Wear Red Day: When Sexism Kills


“It sounds like your daughter needs attention. Nothing we can do here on the medical side,” said a middle-aged, male doctor with a sharp jawline with a crooked smirk. He was suggesting to my parents that I have been lying about the palpitations. “She is a young, healthy woman in her 20s who swam 5K last week. She is fine.” I could feel my cheeks going red. I didn’t need any attention other than asking my dad to help me to walk every time my vision blacked out.

A week later, my heart rate shot up to 190 Beats Per Minute (BPM)—normal is 70 BPM—while I was watching T.V. and peeling fruit with my mom. The warmth in my limbs was leaving with the blood creeping away, or so it felt like it. 

Muffled sounds. No vision. 

My dad was still looking for a parking slot when they rushed me to the defibrillation room. Sounds came back. I could see the concerned, unfamiliar faces around me. I had almost died

The statistics don’t seem as alarming. They are numbers. The idea that you can be the one in more than one in three female adults has some form of cardiovascular disease (CVD) sounds unlikely, improbable. The sentences usually start with, “I don’t have a heart problem, I have anxiety.” According to American Heart Association’s 2013 fact sheet, 64% of women who died suddenly of CHD had no previous symptoms. Anyone could easily be in that 64% category, if they avoid their symptoms. 

The idea that you can be the one in more than one in three female adults has some form of cardiovascular disease (CVD) sounds unlikely, improbable

In movies, we usually see the male characters having heart attacks. After a very stressful day, the character starts unloosening his tie and holding his chest; and in moments, the collapse finale. 

Hollywood portrays a sudden death in a dramatically cliché way, when in all reality, a heart attack can manifest itself in different ways.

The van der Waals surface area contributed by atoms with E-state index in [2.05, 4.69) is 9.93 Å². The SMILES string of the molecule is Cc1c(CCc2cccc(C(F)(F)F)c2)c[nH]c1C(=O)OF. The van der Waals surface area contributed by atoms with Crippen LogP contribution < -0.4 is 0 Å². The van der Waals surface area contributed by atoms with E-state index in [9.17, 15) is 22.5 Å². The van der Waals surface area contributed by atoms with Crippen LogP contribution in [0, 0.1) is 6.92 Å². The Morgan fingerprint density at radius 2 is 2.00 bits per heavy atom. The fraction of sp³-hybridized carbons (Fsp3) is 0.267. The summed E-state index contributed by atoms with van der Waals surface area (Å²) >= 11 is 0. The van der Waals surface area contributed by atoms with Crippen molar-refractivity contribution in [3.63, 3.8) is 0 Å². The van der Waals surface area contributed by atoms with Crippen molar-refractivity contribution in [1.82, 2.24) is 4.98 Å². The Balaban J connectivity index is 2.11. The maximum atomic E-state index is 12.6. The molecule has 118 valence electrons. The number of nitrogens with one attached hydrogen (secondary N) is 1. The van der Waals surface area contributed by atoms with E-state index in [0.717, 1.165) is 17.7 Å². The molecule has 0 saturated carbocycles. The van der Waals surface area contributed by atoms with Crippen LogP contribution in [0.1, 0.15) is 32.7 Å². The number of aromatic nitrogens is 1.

The subject might be female. The heart attack might take more than a 30-second segment. Chest discomfort might be replaced by shortness of breath, lightheadedness, nausea or jaw pain. A study published in JAMA Internal Medicine, one in five women 55 years old and younger didn’t experience chest pain during a heart attack. 

It is known that most women take their symptoms lightly, thinking what they are experiencing is flu and not a heart attack; which is why this engraved gender-bias in health can kill: Young women are about twice as likely to die as their male counterparts because of negligence of the symptoms during a heart attack. According to Yale School of Public Health’s study, young women hospitalized for heart attack tend to dismiss their symptoms, mistaking them with anxiety. 

The worrisome part is that it is not just the women who are dismissive of these symptoms. Medical society is also ignorant to the fact that hearts kill more of women than all kinds of cancer combined. In a New York Times article, Dr. Hayes, a professor of cardiovascular medicine at Mayo Clinic, reveals that medical professionals indeed listen less well to women. “We are much more likely to associate their symptoms with psychological cause,” she advises, “don’t walk out of a doctor’s office without answers. Find a doctor who is committed to listening to you and does not think they know everything about anything.”

So, no, if you know something is wrong, you should not wait until the Hollywood collapse to call 911. Modern medicine, for now, is unable to give us women any solutions, but that should only mean we should be even more careful. 

I was minutes away from becoming the 64%. And I wrote this piece, so your call doesn’t have to be as close.

The Narrativeidil Özer